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NBA Insider Lends Insight Into Pistons’ Offseason Plans

Chicago Bulls guard Zach LaVine, potential Detroit Pistons offseason target

While the Detroit Pistons are projected to have more spending power than any team in the NBA this offseason with $60.5 million in cap space, don’t expect them to approach the upcoming free agency period dead set on using it all.

Per HoopsHype insider Michael Scotto, “Plan A is not to go the Houston route and spend all the cap space money they have in free agency.”

Pistons Avoiding Rockets’ Route

Entering the offseason with about $70 in cap space, the Houston Rockets signed veterans Fred VanVleet and Dillon Brooks to hefty contracts, expecting their veteran savvy and defensive reputation to lead them into playoff contention. After winning 42 games combined the previous two seasons, Houston was frankly desperate heading into free agency. Nonetheless, they did target players with a great on-court reputation and who fit their team needs, including Brook Lopez.

The Rockets won 41 games last season, a 19-game increase from their 2022-23 campaign. However, while VanVleet and Brooks certainly helped them win games, the largest factor in their success was 2024 Most Improved Player finalist, Alperen Sengun. Towards the end of the season, third-year guard Jalen Green was the driving force in their string finish.

VanVleet, never known for his overall efficiency, had the lowest field goal percentage in the rotation (.416). Brought in to stabilize their halfcourt offense, he was more of a game manager than playmaker. This wasn’t necessarily a problem but for $40.8 million —his salary in 2023-24 —it’s not ideal.

Brooks started the season particularly well, though there was some redundancy between him and second-year forward Tari Eason. However, after shooting a sparkling 39.9 percent from 3 heading into the All-Star Break, he made just 29.6 percent of his 3s after it. Signing a four-year, $86 million contract with the Rockets, he hasn’t met expectations either.

Though the Rockets finished the season with at least a .500 record for the first time since 2019-2o, they missed the playoffs for the fourth straight year. That was another disappointment for Houston, especially as they had to overcome nearly insurmountable odds just to sniff a chance at the postseason.

The Pistons Are Worse Off

The Pistons are in a similarly desperate situation.

Detroit has won fewer than 24 games for five consecutive seasons. Even worse, they’re coming off the worst season in franchise history with a 14-68 record. Yet like the Rockets, the Pistons have several promising young players, namely 2021 No. 1 pick Cade Cunningham.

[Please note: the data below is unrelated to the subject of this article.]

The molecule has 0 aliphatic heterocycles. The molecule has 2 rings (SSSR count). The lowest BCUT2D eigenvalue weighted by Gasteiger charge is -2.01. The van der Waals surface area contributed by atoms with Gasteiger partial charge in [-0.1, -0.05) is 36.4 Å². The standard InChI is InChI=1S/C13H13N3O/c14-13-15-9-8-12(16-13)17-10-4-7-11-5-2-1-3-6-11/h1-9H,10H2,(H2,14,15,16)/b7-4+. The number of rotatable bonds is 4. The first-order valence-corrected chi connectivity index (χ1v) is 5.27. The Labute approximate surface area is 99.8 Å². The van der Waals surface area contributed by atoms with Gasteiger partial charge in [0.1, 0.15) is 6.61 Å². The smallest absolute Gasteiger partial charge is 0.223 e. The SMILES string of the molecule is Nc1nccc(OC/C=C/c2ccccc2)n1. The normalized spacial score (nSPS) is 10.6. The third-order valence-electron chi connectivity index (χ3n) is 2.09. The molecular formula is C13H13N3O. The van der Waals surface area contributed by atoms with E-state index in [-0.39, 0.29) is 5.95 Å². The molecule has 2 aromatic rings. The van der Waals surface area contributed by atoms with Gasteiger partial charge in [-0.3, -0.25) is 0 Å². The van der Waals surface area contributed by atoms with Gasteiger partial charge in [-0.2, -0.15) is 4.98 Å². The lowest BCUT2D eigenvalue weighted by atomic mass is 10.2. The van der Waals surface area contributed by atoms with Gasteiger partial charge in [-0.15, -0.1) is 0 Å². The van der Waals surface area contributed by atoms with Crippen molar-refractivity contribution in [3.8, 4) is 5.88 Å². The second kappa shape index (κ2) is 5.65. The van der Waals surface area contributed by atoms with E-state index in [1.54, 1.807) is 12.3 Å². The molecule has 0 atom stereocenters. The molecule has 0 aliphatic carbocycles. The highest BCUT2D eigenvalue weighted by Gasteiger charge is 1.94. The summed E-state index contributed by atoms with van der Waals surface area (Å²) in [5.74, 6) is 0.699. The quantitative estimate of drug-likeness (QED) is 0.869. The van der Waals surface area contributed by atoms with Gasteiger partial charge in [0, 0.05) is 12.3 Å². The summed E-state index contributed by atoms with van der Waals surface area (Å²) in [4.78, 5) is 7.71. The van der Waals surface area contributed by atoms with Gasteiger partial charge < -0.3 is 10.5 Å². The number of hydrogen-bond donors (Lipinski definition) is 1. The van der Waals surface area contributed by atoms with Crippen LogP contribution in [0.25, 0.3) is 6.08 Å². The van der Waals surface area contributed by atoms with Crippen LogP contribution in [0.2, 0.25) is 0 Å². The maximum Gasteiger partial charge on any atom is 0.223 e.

However, they’ve put themselves in a worse position than they should be in as their core doesn’t fit together properly.

Cunningham and 2022 No. 5 pick Jaden Ivey are an even worse backcourt fit than Atlanta Hawks guards Trae Young and Dejounte Murray, who will almost certainly be broken up this offseason. Two lead guards with streaky shooting and questionable defense, they play better apart than do together.

Ausar Thompson and Jalen Duren step on each other’s toes, both needing to occupy the dunker’s spot to be at their best. Thompson, a potential point-forward down the line, has his talent further undermined by the Pistons’ need to put the ball in Cunningham and Ivey’s hands.

In an effort to rectify at least part of this issue, “there’s a possibility Detroit will look to sign a free agent like Tobias Harris or Miles Bridges, two guys that will certainly be on their radar heading into the offseason…”

Signing either forward could mean Ivey or Thompson heading to the bench. Ivey, a more potent scorer than Thompson, is the more likely candidate. Thompson’s backcourt defense also gives him the edge over Ivey.

Trade on the Horizon?

After the Pistons go after Harris or Bridges, Scotto says that Detroit could “then use the remaining cap space to potentially acquire a player in a trade.”

Detroit could use said cap space to absorb contracts that teams could be keen to be rid of. If so, Atlanta Hawks center Clint Capela to Portland Trail Blazers guard Malcolm Brogdon are possibilities.

Last offseason, the Hawks were willing to move Capela in a salary dump. Though the soon-to-be 30-year-old seems to have lost a step athletic, he’s still a more reliable shot-blocker than Duren. Though injury-prone, Brogdon has made 39.1 percent of his 3s over the course of his career at 6-foot-4 and nearly 230 pounds. He’s also a respectable perimeter defender when healthy due to his anticipation, footwork, and toughness.

The acquisition of Chicago Bulls guard Zach LaVine remains a possibility, as the Bulls are still trying to move him.

A natural jump shooter than figures to play off of Cunningham better than Ivey could, there’s a simple reason for making the deal. Yet, as it’s a move that will likely require the Pistons to part with a young piece, there’s not a high probability of Detroit getting the All-Star wing. Especially considering LaVine’s injury history, poor perimeter defense, and age (29).

The Last Word on the Pistons Offseason Plans

New York Knicks forward OG Anunoby should be their top offseason target. If the Knicks don’t want to pay what’s sure to be a high price for Anunoby, they should be able to acquire the 3-and-D wing in a sign-and-trade. Just 26 years old, Anunoby fits the Pistons’ timeline as perfectly as their needs.

Since 2020, Anunoby’s averaged 14.8 points and 1.5 steals per game, shooting 38.3 percent from 3. A lockdown perimeter defender, the only concern with signing him is that he’s played 50 or fewer games in three of the last four seasons.


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